Look for Secondary Symptoms when Assessing Health and Safety

Last month, I had a somewhat scary moment when a woman in one of my classes started complaining of pain on the left side of her chest. At first, I thought it was probably just a stitch or maybe a full blown cramp. But then she seemed to double over in pain. If the pain were any higher, she said, she’d swear it was a heart attack—although she had the wherewithal to concede this was unlikely. This is a younger woman who is in reasonably good physical fitness. Plus, she had been to my classes before and had never mentioned any medical conditions before, during, or after class. Then, she told me that she thought maybe she had aggravated a ski injury from this past winter. It was this comment that really got me worried.

Several years ago, I had a legit scary case in which Karen, one of my friends and favorite students, started complaining in class about a sharp pain on the left side of her chest. In this case, too, there seemed to be little concern of a heart attack. Not just personally, but in terms of strength, flexibility, and overall fitness, Karen was one of my best students. She said that, oddly, the pain seemed to be worse when she was lying on her back during the reclined stretches and leg exercises we did during class. She labored through till the end of class, barely, and she was still in pain when she went home.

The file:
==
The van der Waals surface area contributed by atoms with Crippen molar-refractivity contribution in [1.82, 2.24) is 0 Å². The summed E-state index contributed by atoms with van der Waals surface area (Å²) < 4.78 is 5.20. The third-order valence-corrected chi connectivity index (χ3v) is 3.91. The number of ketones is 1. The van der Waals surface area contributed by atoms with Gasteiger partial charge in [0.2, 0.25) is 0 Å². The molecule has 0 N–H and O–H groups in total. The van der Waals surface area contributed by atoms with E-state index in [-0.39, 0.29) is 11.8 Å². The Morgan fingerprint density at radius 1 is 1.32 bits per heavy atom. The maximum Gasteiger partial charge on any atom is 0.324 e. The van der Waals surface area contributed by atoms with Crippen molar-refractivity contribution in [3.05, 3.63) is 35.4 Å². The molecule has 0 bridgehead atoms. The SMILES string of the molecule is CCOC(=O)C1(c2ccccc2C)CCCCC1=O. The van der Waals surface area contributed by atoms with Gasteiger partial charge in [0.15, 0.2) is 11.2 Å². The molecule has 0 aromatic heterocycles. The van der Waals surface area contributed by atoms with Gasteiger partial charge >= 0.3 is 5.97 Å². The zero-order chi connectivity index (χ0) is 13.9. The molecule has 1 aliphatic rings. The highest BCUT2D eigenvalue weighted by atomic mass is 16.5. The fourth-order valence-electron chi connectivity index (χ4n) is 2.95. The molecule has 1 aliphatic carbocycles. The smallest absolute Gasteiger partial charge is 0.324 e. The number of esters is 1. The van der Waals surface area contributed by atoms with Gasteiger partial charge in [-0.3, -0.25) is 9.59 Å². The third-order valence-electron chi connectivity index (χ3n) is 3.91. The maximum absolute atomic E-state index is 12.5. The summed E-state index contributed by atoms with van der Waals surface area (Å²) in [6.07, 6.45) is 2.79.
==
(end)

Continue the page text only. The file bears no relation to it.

Like most Pilates instructors, the most common questions I get about doing Pilates safely are either about pregnancy or osteoporosis. But this was very obviously, neither of those. I was so worried about this person that I started researching causes of upper left abdominal pain. Let me tell you there are more than a few. That night, after concluding it was unlikely a problem with the heart or lungs, I read up on all kinds of gastroenterology conditions for upper left stomach pain.

Long story short, Karen had a case of acute pancreatitis. I had read about pancreatitis but had dismissed it because Karen hadn’t eaten or drank anything before class. Plus, I knew her well enough to know that she wasn’t a heavy drinker. She didn’t really have any of the risk factors—or so I thought. First of all, I had missed that dehydration and exercise can also be the trigger for a pancreatitis attack. Secondly, I didn’t know at the time that Karen has suffered a rock climbing injury a few weeks beforehand. And while the “bumps and bruises” factor wasn’t all that bad, it was a bad enough injury that occurred to her pancreas to set off a case of acute pancreatitis. In Karen’s case, the doctors put her on IV fluids, antibiotics, and a few weeks of rest to let her pancreas heal, and while it was anything but easy on her, she did get better.

Better yet, just a few days ago, I saw the woman who got injured skiing. She confirmed that she had reaggravated her original injury, which made me happy and sad at the same time. Happy that there wasn’t anything more seriously wrong, but sad that my class had aggravated her injury. The upshot is that the woman was very nice and told me not to worry, it happens. After all, she came back. Which I should know—which I do know—all too well. But the whole ordeal and my own personal history made me think twice.